The king first put his son in charge of a herd of camels, but this quickly ended in disaster. To make matters worse, Imru al-Qays then went on to announce publicly that he desired to marry his cousin Uzayzah, and began having relations with her in secret. This brought great shame upon the royal family of Kindah, and the king became furious. When the young prince composed lewd verses about his father's wives, Hujr finally disowned him and exiled him from the kingdom.

Banished to the wilderness, the prince quickly befriended a group of rebels, and they began to travel from oasis to oasis. They stopped to drink wine and recite poetry to the various tribes, enjoying the company and performance of the singing-girls that they met along the way.

It would be a mistake, however, to say that Imru al-Qays' early life was all merriment and joy. He married many women, and desired many others- but all his relationships with them ended tragically. In some cases, his lovers' tribes were at war with his, and so by law he was forbidden to marry them. In his poetry, he lamented the fact that Allah had formed him as a member of a different tribe. He felt a longing for his lovers to return to him, and in many cases never saw them again after their tribe left the area. Imru al-Qays composed a long poem (qasida) called 'Let us stop and weep'. This poem would later become one of the Mu'allaqat, or hanged poems, which were later inscribed in gold upon Egyptian linen and hung up on the curtain inside of the Ka'aba in Makkah.

It was not long before the angry tribe of Asad rose up in rebellion against the Kindites who had conquered them. King Hujr's army prepared to fight against them, but in the battle the Asadites killed Hujr. News of his father's death reached Imru al-Qays while he was in the midst of a party with his friends. Upon hearing the messenger's words, he said: "May Allah be merciful to my father. He let me stray when I was small, and now that I am grown he has burdened me with his blood. There will be no alertness today, and no drunkenness tomorrow. Today is for drink, and tomorrow for serious matters."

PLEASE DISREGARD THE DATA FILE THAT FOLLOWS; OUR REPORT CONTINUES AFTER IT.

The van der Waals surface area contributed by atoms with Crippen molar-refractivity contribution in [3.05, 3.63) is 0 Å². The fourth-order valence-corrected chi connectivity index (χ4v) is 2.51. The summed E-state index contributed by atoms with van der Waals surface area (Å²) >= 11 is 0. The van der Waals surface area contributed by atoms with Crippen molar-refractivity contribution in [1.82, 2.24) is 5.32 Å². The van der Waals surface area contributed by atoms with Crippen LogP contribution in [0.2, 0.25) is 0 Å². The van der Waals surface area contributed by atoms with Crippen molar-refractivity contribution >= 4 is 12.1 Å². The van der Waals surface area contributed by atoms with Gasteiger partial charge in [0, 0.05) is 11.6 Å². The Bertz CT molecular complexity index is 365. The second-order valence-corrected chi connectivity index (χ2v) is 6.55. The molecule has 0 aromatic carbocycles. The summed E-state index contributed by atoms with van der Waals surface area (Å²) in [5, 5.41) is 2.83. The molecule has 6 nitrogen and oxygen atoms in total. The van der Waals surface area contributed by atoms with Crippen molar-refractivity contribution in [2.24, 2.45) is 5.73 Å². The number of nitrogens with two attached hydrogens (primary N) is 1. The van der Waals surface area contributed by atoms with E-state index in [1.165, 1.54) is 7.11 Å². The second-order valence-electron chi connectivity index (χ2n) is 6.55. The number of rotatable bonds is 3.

At first, the exiled prince was confused as to what to do. He decided to seek divine guidance from the gods. He traveled north to Tahalah, between Makkah and San'a, and approached the shrine of the god Dhu-al-Khalasah. He stood before the god and asked if he should avenge his father's death, and then shuffled divination arrows. The message he got was negative, telling him not to seek revenge. At this, he replied: "O Dhu-al-Khalasah, were you the one wronged, your father the one murdered and buried, you would not have forbidden the killing of the enemy."

None of Hujr's other sons was willing to avenge their father's death. Out of all of his sons, only Imru al-Qays took responsibility to avenge his death. The Asadites sent a messenger offering him three options: that he kill one of their nobles of equal rank to his father, that he accept a payment of thousands of sheep and camels, or that he go to war against Asad. Imru al-Qays chose the third option, and the messenger told him to give the tribe of Asad one month to prepare for battle. The tribal custom of tha'ir demanded that he take revenge, and he allowed the Asadites their time to prepare. In the meanwhile, he allied with the tribes of Taghlib and Bakr.